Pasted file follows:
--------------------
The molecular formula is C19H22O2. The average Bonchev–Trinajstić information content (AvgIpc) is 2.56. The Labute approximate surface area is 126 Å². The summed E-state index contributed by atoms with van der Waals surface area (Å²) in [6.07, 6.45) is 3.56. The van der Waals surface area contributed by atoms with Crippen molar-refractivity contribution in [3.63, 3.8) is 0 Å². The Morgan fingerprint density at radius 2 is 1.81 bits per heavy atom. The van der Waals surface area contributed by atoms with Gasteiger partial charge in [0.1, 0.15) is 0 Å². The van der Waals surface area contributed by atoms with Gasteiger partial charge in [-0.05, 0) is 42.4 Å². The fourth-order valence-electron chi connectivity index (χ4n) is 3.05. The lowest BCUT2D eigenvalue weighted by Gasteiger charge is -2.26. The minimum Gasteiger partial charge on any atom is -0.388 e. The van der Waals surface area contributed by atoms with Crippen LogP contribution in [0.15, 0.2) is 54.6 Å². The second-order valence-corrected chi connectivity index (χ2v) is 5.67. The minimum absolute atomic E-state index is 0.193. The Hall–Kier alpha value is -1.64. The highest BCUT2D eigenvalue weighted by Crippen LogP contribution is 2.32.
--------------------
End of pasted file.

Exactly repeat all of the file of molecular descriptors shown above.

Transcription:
The molecular formula is C19H22O2. The average Bonchev–Trinajstić information content (AvgIpc) is 2.56. The Labute approximate surface area is 126 Å². The summed E-state index contributed by atoms with van der Waals surface area (Å²) in [6.07, 6.45) is 3.56. The van der Waals surface area contributed by atoms with Crippen molar-refractivity contribution in [3.63, 3.8) is 0 Å². The Morgan fingerprint density at radius 2 is 1.81 bits per heavy atom. The van der Waals surface area contributed by atoms with Gasteiger partial charge in [0.1, 0.15) is 0 Å². The van der Waals surface area contributed by atoms with Gasteiger partial charge in [-0.05, 0) is 42.4 Å². The fourth-order valence-electron chi connectivity index (χ4n) is 3.05. The lowest BCUT2D eigenvalue weighted by Gasteiger charge is -2.26. The minimum Gasteiger partial charge on any atom is -0.388 e. The van der Waals surface area contributed by atoms with Crippen LogP contribution in [0.15, 0.2) is 54.6 Å². The second-order valence-corrected chi connectivity index (χ2v) is 5.67. The minimum absolute atomic E-state index is 0.193. The Hall–Kier alpha value is -1.64. The highest BCUT2D eigenvalue weighted by Crippen LogP contribution is 2.32.